Art Donovan, the former Hall of Fame defensive tackle for the Baltimore Colts, died on Sunday evening at age 89 from a respiratory ailment. He played in the NFL from 1950 to 1961, but his name probably has a different association for a generation that didn't see him play: as one of David Letterman's best-loved early guests.
Donovan appeared on Letterman 10 times in the 1980's, where he reprised the long, winding, funny stories he'd told for years on the speaker circuit, and earlier, on the bus to Colts games. Here's more from the Baltimore Sun obituary on Donovan:
"Dunnie had all of his stories numbered," said Alex Sandusky, a Colts teammate. "Going to games, he'd sit in the last seat on the bus, the widest one. That was our 'story room.' Then he'd say, 'This is number 46 coming up.'
"He was a classic — a great, fun-loving human being. If they can laugh in heaven, he'll get them going."
Update, Monday: In a statement emailed to the Atlantic Wire, a spokesperson passed along a statement from Dave Letterman on just how well-loved Donovan was by the show:
We always looked forward to Art coming on the show because he would not only tell a great story, he just made you happy he was there. He was always humble and self-effacing, a guy from a different era of professional football who could make anyone laugh. We will miss him.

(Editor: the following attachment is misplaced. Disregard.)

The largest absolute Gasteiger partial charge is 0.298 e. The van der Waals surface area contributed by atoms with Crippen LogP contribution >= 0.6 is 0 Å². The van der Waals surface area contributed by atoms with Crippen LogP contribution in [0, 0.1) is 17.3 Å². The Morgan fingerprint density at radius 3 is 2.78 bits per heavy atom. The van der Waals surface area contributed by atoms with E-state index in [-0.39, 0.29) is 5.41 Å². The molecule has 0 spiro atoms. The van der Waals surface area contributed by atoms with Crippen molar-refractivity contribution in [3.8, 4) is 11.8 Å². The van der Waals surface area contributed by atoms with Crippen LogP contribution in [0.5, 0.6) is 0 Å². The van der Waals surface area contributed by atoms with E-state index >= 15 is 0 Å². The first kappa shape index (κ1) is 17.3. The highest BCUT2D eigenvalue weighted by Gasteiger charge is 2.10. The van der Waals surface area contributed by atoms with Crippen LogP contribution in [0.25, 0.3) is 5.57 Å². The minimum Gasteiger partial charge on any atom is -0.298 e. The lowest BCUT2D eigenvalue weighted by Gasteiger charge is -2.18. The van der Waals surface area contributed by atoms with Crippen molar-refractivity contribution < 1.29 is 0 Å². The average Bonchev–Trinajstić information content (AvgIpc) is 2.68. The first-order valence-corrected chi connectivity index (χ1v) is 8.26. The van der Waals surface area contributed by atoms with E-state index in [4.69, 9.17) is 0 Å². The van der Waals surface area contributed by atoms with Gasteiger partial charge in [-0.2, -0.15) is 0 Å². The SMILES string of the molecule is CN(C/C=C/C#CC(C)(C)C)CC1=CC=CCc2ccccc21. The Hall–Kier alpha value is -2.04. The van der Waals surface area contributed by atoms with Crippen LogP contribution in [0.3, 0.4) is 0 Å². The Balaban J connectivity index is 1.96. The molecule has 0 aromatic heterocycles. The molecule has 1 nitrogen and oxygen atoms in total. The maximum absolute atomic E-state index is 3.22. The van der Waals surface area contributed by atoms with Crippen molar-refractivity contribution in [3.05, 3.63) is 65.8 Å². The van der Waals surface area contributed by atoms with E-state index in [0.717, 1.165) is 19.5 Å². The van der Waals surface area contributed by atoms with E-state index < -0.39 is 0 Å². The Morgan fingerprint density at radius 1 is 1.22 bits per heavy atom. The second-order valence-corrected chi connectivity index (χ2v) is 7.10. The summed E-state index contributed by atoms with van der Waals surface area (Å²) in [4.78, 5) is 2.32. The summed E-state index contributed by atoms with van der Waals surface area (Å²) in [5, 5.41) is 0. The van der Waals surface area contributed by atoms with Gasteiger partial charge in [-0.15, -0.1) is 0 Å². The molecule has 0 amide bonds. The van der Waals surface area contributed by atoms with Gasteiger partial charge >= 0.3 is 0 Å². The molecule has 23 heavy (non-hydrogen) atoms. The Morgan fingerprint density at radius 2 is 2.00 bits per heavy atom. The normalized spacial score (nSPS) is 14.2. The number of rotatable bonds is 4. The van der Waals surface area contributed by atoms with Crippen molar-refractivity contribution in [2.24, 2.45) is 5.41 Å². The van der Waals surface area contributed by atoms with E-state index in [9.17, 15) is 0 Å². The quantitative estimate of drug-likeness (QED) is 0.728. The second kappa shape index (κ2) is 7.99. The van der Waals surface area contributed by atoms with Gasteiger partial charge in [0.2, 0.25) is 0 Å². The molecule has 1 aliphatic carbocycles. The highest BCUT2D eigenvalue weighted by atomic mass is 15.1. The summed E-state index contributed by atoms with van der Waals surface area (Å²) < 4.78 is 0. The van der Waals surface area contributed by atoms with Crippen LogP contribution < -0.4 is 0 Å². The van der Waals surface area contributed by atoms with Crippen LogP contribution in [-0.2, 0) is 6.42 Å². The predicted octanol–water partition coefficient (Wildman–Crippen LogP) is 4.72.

This is Donovan, talking about his autobiography (which he freely admits that he didn't write, or even read). Asked whether he thinks people should buy it, Donovan says, "I guess so, yeah."
"In my first appearance," Donovan said in a Sports Illustrated piece years ago, "I was telling stories, and people were laughing, and everything was great. When we cut to a commercial, the guy says, 'Can you do another eight minutes?' I said, 'Hell, I can do eight months.'"
This article is from the archive of our partner The Wire.
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